Gone were the one handed lifts and in their place three lifts familiar to any gym goer worth their salt. Competitors were now tested on the clean and jerk, the snatch and the clean and press. This was the winning formula. From then on only weight changes were made such as the addition of a bantamweight class in 1948, a middle heavyweight class in 1952 and flyweight and super heavyweight classes in 1972.
Something that I find remarkable about Olympic Weightlifting during this period was the popularity of these lifts amongst the general training population. In the United States Bob Hoffman of York Barbell ensured that trainees were greatly aware of the importance of these lifts within their training. Likewise England’s Health and Strength magazine regularly featured pieces on either the Olympic athlete’s themselves or their training programmes. Unlike today when the lifts are the preserve of specialised athletes and Crossfitters interested in all round development, the clean, snatch and press were part of the general muscle builders repertoire back then. Reflecting on my own practice it is funny that when I stopped playing rugby I discontinued the Olympic lifts in favour of ‘muscle building’ exercises. Those interested in bodybuilding in the 1930s, 40s and 50s would have laughed at my naivety.
While the above section ends on a somewhat nostalgic note, it would be remiss not to note the controversies surrounding one of the Olympic lifts during the period 1928 – 1972. As detailed excellently by John D. Fair, the Olympic Clean and Press came under scrutiny from the 1950s onward when coaches began citing the frankly dangerous form being used to press the bar overhead. As an example of this I submit footage of my favourite Soviet lifter Vasily Alexeev clean and press from 1976.
Many were complaining, with merit, that the clean and press had devolved into a test of lumbar and not shoulder strength. With this complaints ringing in their ears, organisers removed the press for the 1972 Munich Games. From then until today, the Clean and Jerk and Snatch became the only lifts in town. Weight classes changed, a point detailed in the following post, but the essence of the games remained.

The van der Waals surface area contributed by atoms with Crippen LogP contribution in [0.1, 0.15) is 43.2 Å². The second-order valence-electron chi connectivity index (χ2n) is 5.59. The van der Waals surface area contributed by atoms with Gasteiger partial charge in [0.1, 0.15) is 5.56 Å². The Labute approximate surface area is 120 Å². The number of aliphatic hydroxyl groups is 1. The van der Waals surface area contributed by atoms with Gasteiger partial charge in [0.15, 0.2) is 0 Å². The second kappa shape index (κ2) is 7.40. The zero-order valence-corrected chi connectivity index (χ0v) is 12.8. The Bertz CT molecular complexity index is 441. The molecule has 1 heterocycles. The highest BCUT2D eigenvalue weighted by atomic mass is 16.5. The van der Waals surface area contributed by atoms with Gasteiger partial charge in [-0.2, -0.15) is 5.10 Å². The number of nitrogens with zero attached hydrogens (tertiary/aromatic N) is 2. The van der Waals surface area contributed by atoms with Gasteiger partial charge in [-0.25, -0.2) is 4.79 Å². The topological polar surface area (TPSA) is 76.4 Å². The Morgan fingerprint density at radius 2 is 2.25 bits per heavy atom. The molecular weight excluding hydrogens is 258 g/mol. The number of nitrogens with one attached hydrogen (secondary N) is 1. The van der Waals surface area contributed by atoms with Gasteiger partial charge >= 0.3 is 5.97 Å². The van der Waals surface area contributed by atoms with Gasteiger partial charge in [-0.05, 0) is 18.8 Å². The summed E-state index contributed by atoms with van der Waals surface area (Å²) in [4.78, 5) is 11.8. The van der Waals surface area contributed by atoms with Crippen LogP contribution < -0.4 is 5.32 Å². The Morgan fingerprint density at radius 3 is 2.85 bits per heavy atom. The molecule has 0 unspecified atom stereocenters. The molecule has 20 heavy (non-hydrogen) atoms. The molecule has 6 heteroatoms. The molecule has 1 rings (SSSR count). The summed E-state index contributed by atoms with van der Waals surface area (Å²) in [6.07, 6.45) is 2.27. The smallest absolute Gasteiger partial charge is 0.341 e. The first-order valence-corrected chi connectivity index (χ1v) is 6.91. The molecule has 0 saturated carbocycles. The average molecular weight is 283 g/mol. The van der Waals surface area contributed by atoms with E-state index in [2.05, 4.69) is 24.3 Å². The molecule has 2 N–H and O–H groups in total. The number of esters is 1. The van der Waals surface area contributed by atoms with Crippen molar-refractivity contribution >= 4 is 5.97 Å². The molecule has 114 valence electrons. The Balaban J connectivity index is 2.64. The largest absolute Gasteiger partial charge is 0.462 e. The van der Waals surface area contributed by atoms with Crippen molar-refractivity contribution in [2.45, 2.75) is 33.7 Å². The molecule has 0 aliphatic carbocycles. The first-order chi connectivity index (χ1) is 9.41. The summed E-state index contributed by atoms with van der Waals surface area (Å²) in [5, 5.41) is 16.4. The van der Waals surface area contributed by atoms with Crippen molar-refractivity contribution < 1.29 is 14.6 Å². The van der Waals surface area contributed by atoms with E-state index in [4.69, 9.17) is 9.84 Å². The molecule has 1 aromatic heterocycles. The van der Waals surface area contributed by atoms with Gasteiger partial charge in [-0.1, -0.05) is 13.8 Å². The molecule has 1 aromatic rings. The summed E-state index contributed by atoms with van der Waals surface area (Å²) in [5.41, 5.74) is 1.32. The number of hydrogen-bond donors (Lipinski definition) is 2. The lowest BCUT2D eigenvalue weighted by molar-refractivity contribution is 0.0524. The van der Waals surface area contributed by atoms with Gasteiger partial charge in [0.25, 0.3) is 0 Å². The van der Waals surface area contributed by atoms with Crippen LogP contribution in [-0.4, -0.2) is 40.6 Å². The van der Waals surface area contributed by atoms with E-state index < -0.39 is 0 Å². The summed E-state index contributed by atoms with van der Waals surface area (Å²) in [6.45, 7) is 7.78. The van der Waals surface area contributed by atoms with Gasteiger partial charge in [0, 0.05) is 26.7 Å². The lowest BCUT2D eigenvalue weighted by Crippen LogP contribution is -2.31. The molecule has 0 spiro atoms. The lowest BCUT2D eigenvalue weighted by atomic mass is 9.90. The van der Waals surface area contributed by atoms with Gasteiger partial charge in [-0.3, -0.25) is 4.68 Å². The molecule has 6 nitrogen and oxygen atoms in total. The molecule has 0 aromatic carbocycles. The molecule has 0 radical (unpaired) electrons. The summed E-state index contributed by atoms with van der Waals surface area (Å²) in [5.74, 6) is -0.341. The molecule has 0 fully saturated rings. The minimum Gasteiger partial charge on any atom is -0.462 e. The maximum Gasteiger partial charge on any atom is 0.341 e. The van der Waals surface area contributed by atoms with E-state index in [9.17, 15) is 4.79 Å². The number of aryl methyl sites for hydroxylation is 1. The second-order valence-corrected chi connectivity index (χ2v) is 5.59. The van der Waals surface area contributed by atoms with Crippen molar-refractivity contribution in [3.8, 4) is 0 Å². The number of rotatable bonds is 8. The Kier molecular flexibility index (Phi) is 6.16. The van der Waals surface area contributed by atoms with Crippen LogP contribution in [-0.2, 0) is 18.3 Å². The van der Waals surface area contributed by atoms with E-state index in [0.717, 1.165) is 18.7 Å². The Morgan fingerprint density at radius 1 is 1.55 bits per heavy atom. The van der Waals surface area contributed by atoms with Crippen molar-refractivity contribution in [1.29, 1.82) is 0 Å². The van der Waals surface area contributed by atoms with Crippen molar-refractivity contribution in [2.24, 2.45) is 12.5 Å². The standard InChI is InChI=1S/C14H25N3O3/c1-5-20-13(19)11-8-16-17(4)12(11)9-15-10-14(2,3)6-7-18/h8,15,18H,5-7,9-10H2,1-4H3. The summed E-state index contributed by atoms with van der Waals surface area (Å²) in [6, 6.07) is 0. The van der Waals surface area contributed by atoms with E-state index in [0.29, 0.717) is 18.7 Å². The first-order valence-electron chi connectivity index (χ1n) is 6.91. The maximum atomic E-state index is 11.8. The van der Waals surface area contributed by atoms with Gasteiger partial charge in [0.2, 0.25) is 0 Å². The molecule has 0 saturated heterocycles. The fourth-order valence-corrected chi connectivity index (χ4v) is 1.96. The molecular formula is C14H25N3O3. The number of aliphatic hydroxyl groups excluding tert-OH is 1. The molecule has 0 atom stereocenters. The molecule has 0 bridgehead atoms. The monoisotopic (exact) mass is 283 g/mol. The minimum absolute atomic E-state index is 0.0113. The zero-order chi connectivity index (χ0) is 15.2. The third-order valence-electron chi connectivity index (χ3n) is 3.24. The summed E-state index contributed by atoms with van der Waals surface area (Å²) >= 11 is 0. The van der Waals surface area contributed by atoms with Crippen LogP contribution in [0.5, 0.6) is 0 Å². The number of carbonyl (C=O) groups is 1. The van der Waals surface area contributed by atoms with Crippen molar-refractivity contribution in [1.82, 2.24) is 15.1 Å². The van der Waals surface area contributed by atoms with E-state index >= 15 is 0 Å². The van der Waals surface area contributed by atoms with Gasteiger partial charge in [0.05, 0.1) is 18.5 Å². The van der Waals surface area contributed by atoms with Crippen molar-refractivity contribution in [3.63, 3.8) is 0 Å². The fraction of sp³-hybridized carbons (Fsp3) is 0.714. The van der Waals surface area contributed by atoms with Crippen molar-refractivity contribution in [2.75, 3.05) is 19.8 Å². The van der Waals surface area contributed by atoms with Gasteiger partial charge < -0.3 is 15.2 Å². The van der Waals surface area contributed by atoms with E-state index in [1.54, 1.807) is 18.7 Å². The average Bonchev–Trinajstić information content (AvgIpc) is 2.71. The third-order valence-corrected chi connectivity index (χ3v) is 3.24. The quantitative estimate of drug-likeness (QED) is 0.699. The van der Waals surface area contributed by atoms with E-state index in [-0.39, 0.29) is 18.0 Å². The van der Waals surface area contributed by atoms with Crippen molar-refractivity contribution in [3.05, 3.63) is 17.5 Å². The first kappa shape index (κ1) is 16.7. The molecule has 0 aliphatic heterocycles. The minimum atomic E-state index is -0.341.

The 70s and 80s were undoubtedly a golden age for Olympic Weightlifting. New records were set with impressive regularity. The weightlifting community witnessed the rise of legends such as Vasily Alexeev, Naim Süleymanoğlu and Nicu Vlad (okay I am picking out my favourites here). American and Soviet lifters battled it out for sporting and ideological supremacy, much to the delight of the viewing public.
The success of Soviet lifters during this period led to a certain mystique being attached to the training methods of these seemingly unstoppable lifters. We discussed this in our posts about the Bulgarian Split Squat and Romanian Deadlift, both of which were depicted as fuelling the supremacy of the Soviet lifters. I suspect the state sponsored weightlifting programmes were of greater influence but hey, what do I know?
The Falling of the Iron Curtain and Raising of Another Curtain
With the fall of the Soviet Union in the 1990s, Olympic weightlifting lost its greatest narrative, that of East versus West and Democracy versus Communism. Nevertheless the sport continued to thrive if TV ratings are anything to go by.
Now the keen eyed amongst you will have noticed a glaring omission from the post thus far. Despite competitions being held in 1987, the first female Olympic weightlifting competition had to wait until the 2000 games in Sydney Australia. Stemming in part from a long held societal prejudice against female engagement with heavy weightlifting, the addition of women’s weightlifting was an overdue measure. Since 2000, the sport has been largely dominated by Eastern lifters, thereby echoing the supremacy of these regions in the men’s divisions.
Looking Toward the Future
While it is to early to speculate on the 2020 games eventual winners, we can perhaps confidently say that the Clean and Jerk and Snatch aren’t going anywhere fast. Despite proposed changes to the weight divisions for the Tokyo games, Olympic weightlifting has, from humble beginnings, become a mainstay of the Olympic calendar.
As always….Happy Lifting!
Owing to the need for expediency, I left the issue of performance enhancing drugs to one side here. As a quick point, it is worth noting that such drugs emerged during the 1950s amongst the weightlifting community. The documentary Icarus reveals that drugs, unsurprisingly, have not left competitive sports. I’ll leave it at that.